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Los Angeles

Council Committee Backs New School Board Map

May 24, 2002|DAVID PIERSON | TIMES STAFF WRITER

A City Council panel voted Thursday to recommend a map of new school board district boundaries that has drawn charges of disenfranchising the San Fernando Valley.

The map, approved 3 to 2 by the council's Ad Hoc Committee on Redistricting, will be considered by the full council on Tuesday. The Los Angeles Board of Education district boundaries, which are redrawn every 10 years to reflect demographic shifts, must be approved by July 1.

The boundaries, originally drawn by an appointee of school board President Caprice Young, were presented last month to the council committee by the Los Angeles Redistricting Commission for the L.A. Unified School District.

The commission, made up of appointees of council members, school board members and the mayor, voted 9 to 6 in March for the map, favored by Young, amid accusations of behind-the-scenes politicking.

The map calls for creation of a school board seat that would combine southwest Valley communities such as Woodland Hills and Encino with West L.A.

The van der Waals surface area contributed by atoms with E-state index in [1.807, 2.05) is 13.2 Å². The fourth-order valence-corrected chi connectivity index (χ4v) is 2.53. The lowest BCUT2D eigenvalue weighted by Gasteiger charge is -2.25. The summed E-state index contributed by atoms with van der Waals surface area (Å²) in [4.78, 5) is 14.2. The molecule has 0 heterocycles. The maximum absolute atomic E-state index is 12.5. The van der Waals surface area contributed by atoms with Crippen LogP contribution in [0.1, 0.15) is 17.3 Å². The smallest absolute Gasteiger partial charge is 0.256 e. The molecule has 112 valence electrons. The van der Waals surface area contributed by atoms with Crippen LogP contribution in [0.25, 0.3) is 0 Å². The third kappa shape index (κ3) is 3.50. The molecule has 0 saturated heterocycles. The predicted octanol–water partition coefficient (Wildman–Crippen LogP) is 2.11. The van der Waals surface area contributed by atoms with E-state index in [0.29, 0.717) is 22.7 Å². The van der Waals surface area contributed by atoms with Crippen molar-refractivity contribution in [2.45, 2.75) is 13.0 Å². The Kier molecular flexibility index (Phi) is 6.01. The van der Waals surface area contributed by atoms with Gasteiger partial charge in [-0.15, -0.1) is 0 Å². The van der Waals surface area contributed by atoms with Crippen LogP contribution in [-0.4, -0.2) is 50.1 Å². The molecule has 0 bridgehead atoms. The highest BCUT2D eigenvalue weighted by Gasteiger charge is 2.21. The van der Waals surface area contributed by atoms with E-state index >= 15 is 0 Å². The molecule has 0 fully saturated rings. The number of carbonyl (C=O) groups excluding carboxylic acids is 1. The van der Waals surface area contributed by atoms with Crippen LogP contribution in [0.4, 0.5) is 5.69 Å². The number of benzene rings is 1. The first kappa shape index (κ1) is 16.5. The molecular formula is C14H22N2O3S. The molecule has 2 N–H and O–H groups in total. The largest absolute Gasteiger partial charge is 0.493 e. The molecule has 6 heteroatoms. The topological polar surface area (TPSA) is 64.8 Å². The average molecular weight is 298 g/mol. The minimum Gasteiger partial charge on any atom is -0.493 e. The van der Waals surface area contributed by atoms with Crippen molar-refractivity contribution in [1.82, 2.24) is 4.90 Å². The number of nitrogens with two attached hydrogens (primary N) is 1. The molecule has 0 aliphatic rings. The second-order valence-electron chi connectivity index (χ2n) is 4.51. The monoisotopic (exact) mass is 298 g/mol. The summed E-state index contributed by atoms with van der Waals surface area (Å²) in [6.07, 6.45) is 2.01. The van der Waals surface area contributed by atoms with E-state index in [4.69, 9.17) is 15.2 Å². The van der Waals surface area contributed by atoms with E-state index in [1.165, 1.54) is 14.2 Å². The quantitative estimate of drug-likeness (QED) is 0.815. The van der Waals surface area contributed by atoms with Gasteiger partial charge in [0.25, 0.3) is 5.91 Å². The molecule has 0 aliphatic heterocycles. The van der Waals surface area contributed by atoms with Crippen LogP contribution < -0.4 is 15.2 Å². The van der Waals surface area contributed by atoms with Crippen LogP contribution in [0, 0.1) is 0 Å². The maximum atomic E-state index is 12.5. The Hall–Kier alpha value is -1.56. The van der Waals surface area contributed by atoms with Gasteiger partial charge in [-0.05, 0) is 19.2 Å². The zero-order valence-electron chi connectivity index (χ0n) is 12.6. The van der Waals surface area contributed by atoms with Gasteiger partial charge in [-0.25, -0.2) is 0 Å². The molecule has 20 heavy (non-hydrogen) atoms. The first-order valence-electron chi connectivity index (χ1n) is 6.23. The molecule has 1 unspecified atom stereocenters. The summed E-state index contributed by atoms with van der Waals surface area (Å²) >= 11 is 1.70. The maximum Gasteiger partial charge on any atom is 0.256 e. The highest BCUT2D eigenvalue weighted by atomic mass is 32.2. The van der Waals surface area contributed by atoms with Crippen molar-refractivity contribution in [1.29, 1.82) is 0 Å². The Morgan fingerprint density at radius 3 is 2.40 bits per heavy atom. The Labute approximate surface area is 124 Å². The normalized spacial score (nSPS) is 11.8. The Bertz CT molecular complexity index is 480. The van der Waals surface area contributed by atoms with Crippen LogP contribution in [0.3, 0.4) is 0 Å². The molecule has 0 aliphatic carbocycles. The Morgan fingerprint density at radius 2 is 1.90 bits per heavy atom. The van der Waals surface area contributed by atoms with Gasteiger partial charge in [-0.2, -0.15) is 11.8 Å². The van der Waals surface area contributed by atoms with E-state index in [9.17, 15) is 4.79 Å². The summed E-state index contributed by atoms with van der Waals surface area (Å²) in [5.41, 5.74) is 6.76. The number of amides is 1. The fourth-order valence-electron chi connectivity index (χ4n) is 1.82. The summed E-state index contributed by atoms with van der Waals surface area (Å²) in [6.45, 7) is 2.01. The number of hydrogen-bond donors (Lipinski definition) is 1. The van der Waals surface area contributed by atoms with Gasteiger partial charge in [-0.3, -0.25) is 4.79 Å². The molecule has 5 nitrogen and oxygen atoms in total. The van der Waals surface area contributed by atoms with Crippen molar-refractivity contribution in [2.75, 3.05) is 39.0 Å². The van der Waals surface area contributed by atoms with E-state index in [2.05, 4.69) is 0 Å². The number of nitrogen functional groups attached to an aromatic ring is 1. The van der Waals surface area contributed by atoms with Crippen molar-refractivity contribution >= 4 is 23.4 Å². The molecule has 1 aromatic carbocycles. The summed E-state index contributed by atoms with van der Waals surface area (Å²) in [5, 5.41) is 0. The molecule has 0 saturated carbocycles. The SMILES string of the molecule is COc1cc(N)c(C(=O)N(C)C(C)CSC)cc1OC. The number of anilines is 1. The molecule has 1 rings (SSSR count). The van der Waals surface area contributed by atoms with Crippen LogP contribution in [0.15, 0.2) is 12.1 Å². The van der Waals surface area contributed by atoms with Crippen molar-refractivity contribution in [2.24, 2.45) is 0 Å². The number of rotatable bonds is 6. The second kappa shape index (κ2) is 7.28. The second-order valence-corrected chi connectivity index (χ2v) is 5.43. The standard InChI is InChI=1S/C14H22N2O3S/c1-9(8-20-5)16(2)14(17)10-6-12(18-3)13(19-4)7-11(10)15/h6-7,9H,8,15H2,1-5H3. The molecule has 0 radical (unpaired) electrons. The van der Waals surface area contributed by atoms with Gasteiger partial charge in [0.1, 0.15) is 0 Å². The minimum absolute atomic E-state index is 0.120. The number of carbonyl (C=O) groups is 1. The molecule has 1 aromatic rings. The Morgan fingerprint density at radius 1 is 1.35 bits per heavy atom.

The recommended map will fuel the secessionist movement, said board member Julie Korenstein, who had championed a map that would have put the Cahuenga Pass area--which includes North Hollywood and Studio City--in a West L.A. seat and kept the southwest Valley in a solely Valley district. The committee's recommended map would change Korenstein's seat boundaries to include more of the East Valley and none of the West Valley.

Korenstein argued that the Cahuenga Pass area is more associated with West L.A. because of freeway access.

"If the City Council approves this map, it will be a major slap in the face for the San Fernando Valley," Korenstein said.

Councilmen Dennis Zine and Nick Pacheco voted against the map preferred by Young. Council members Jan Perry and Eric Garcetti, as well as committee Chairman Jack Weiss, voted for the Young map.

Young and Korenstein favored separate plans that would have each representing the West Valley. The region, which has a majority of white voters, could make the difference in a reelection bid for the two white board members.

"This is what the public, [the Los Angeles Redistricting Commission], said made the most sense," Young said of the map recommended by the committee.

The Valley has been the center of debate in the redistricting process. With seven board members, Los Angeles' population dictates a seat must contain 635,000 residents. The Valley, with 1.44 million people, requires the equivalent representation of 2.2 board members, meaning some Valley communities would have to share a district with non-Valley areas.

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